Chirac: Kyoto “First Step Toward Global Governance”
CHIRAC HAILS CLIMATE TREATY AS
A live report from The Hague by CEI’s Chris Horner
at the Sixth Conference of the Parties to the UN Treaty
on Global Warming
The Hague, Netherlands, November 20, 2000 – French President Jacques Chirac electrified this Sixth Conference of the Parties to the UN framework treaty on global warming, praising that agreement as “the first step toward global governance.” The treaty, known as the “Kyoto Protocol” after the city in Japan where certain details were agreed upon, requires developed nations to cut emissions from energy use by an average of 5 percent below 1990 levels. In the case of the United States, that would be approximately 20 percent below current emission levels. No developed country, France included, has ratified the 1997 agreement.
Legislative and parliamentary opposition to the treaty worldwide centers around how to significantly lower energy use, given that taxes and rationing are the two most likely options with current technologies. The treaty, which only has binding impact on the most industrialized countries, also thus potentially threatens the world’s poor as energy use is made less available and production is moved to third world nations that do not share the developed world’s environmental standards.
Speaking off the text of his prepared remarks, Chirac expressly hailed the document for its goal of fostering world governance. Many opponents have decried this purpose for some time, to the derision of treaty proponents who denied any such intentions. Some observers believe Chirac’s comments may signal a new stage of openness in debate over this controversial effort in particular, and United Nations agreements in general.
The French President also singled out the US for its “doubts and hesitations,” failing to add that no European government has sought ratification of the accord. One US Senator arriving in The Hague just in time to hear these remarks joked grimly about “Chirac’s warm welcome.”
Others were less charitable. “It has been clear to us for some time, emphasized by the outright ignoring of recent scientific developments that betray its underlying theory: Kyoto was not aimed at addressing any real environmental threat,” said David Rothbard of the Committee for a Constructive Tomorrow. “The [proponents’] cry of ‘we must act now’ merely signaled to us an awareness that their true intentions as well as the insufficient scientific basis would become apparent during any extended debate. At least Chirac was honest about it.”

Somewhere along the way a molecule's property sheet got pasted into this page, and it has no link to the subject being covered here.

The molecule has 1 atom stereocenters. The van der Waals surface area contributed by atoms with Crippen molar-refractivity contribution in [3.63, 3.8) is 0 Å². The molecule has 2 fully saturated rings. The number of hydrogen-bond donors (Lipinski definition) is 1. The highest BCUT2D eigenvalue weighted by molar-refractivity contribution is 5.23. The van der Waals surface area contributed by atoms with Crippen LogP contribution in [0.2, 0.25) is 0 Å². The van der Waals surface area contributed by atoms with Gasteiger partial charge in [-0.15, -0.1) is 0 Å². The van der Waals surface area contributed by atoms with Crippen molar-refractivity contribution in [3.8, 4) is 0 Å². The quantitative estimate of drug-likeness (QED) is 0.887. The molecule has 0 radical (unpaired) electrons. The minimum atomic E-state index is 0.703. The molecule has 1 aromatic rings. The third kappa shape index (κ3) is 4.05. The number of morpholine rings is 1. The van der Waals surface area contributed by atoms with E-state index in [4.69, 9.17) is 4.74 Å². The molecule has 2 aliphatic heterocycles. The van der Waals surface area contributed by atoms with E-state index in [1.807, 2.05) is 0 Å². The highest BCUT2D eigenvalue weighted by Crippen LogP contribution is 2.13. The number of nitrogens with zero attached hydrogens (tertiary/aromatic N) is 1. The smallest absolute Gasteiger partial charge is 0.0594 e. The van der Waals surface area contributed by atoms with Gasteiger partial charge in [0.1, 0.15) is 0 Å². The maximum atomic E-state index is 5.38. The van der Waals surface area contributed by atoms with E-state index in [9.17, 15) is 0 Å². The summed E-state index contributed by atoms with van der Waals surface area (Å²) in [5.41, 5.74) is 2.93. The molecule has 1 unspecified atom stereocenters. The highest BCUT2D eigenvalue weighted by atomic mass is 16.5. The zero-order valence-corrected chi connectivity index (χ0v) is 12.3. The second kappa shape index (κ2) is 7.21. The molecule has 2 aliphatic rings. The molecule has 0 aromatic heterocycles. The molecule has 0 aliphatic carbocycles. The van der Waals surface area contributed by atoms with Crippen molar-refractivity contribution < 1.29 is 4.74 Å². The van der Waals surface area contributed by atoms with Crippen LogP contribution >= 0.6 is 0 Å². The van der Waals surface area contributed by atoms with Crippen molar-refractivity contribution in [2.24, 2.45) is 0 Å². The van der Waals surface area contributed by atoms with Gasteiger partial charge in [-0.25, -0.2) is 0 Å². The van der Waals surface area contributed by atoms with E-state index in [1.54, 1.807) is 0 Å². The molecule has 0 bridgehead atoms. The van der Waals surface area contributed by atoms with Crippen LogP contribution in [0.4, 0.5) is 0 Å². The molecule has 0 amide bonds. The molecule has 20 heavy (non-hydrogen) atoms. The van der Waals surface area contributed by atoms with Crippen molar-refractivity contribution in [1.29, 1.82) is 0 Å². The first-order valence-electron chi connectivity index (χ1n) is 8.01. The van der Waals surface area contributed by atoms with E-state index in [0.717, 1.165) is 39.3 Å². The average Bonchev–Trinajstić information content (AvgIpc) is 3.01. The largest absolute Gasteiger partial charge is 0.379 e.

“One-worlders aren’t alone in their self-interested support for Kyoto. The third-world sees the tremendous transfer of wealth and jobs. Big-government types see the erosion of property rights – though the indigenous tribes are now raising Cain over that one. Most of the big business here is participating because they see profit in having their goods mandated or preferred by government fiat. Almost every interest is wetting its beak via Kyoto,” added Myron Ebell of the Competitive Enterprise Institute.
Regardless of intent, nations continued negotiations as this second week of sessions, designed at adding meat to the bones of that which was agreed to in Kyoto, got underway. Senior level diplomats, and representatives of the United States Congress serving in a bit of a “watchdog” capacity, arrived Sunday for what was intended to be a week of work culminating the progress made during the first week.
Yet little progress appeared to have been made through this first day of escalated action, though most participants expect the American delegation to ultimately give in to whatever positions their European counterparts stick to as the week progresses. “We are negotiating with ourselves,” said one senior staff member representing the House of Representatives said, after US negotiators took major bargaining chips off the table early in the first week.
Allowing countries to use nuclear and hydroelectric power as a compliance tool, neither source which contributes to covered “greenhouse gas” emissions, was removed as an option with the release of a November 3 letter from Vice President Al Gore. It was written on Gore-Lieberman stationery, but the American delegation later affirmed its content as the US position.
This represents a change from the official position expressed as recently as during negotiating sessions as recent as September, during the Lyons, France meetings meant to serve as laying the groundwork for these talks. Additionally, the US offered to dramatically scale back certain “credits” they would receive for preserving forest and undeveloped land, only to have the European Union negotiators embarrass them by rejecting the high-profile offer through the press.
“How they are suddenly going to ‘play hardball,’ as they’ve told us, is a mystery to me,” said another staff member, representing the Senate majority. By the end of today the US had apparently stiffened its previously rejected offer by holding forth a less generous package regarding “sinks,” those projects which soak up greenhouse gases.
Talks are scheduled through Friday of this week, though most US observers will leave well in advance of that date in order to return home for Thanksgiving. Administration officials briefing non-governmental participants have stated they will not know whether other countries came “flexible and thoughtful enough” to agree to terms with which the US can live.
Nonetheless, the Administration officials have expressed a deep desire to “make progress” in order to ensure the Kyoto agreement maintains the appearance of being “alive.” The anticipated schedule, however, would leave the Administration’s negotiators to their own devices. That has led to several Members of Congress announcing their intention to stay through the holidays.
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